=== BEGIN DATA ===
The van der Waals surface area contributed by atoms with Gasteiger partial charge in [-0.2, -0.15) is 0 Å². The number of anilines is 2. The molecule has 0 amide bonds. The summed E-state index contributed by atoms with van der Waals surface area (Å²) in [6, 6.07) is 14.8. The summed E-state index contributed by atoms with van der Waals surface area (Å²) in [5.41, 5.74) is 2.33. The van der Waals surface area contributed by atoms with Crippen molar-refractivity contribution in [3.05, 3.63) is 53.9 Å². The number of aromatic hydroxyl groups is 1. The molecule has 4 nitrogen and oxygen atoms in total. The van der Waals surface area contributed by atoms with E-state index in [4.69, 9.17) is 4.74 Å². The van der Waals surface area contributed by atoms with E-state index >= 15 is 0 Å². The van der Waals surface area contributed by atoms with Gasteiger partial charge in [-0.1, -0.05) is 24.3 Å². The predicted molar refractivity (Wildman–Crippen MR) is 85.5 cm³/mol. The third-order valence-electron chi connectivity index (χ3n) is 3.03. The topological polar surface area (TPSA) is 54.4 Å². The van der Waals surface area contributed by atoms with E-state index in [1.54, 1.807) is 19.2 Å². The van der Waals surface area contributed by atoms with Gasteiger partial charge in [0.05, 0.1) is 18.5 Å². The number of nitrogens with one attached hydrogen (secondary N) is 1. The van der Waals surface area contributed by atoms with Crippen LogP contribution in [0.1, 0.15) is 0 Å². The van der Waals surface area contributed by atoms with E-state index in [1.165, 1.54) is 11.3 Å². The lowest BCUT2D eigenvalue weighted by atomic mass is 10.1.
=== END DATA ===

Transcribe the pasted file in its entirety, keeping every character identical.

The van der Waals surface area contributed by atoms with Gasteiger partial charge in [-0.2, -0.15) is 0 Å². The number of anilines is 2. The molecule has 0 amide bonds. The summed E-state index contributed by atoms with van der Waals surface area (Å²) in [6, 6.07) is 14.8. The summed E-state index contributed by atoms with van der Waals surface area (Å²) in [5.41, 5.74) is 2.33. The van der Waals surface area contributed by atoms with Crippen molar-refractivity contribution in [3.05, 3.63) is 53.9 Å². The number of aromatic hydroxyl groups is 1. The molecule has 4 nitrogen and oxygen atoms in total. The van der Waals surface area contributed by atoms with E-state index in [4.69, 9.17) is 4.74 Å². The van der Waals surface area contributed by atoms with E-state index >= 15 is 0 Å². The van der Waals surface area contributed by atoms with Gasteiger partial charge in [-0.1, -0.05) is 24.3 Å². The predicted molar refractivity (Wildman–Crippen MR) is 85.5 cm³/mol. The third-order valence-electron chi connectivity index (χ3n) is 3.03. The topological polar surface area (TPSA) is 54.4 Å². The van der Waals surface area contributed by atoms with E-state index in [1.54, 1.807) is 19.2 Å². The van der Waals surface area contributed by atoms with Gasteiger partial charge in [0.05, 0.1) is 18.5 Å². The number of nitrogens with one attached hydrogen (secondary N) is 1. The van der Waals surface area contributed by atoms with Crippen LogP contribution in [0.1, 0.15) is 0 Å². The van der Waals surface area contributed by atoms with E-state index in [1.165, 1.54) is 11.3 Å². The lowest BCUT2D eigenvalue weighted by atomic mass is 10.1.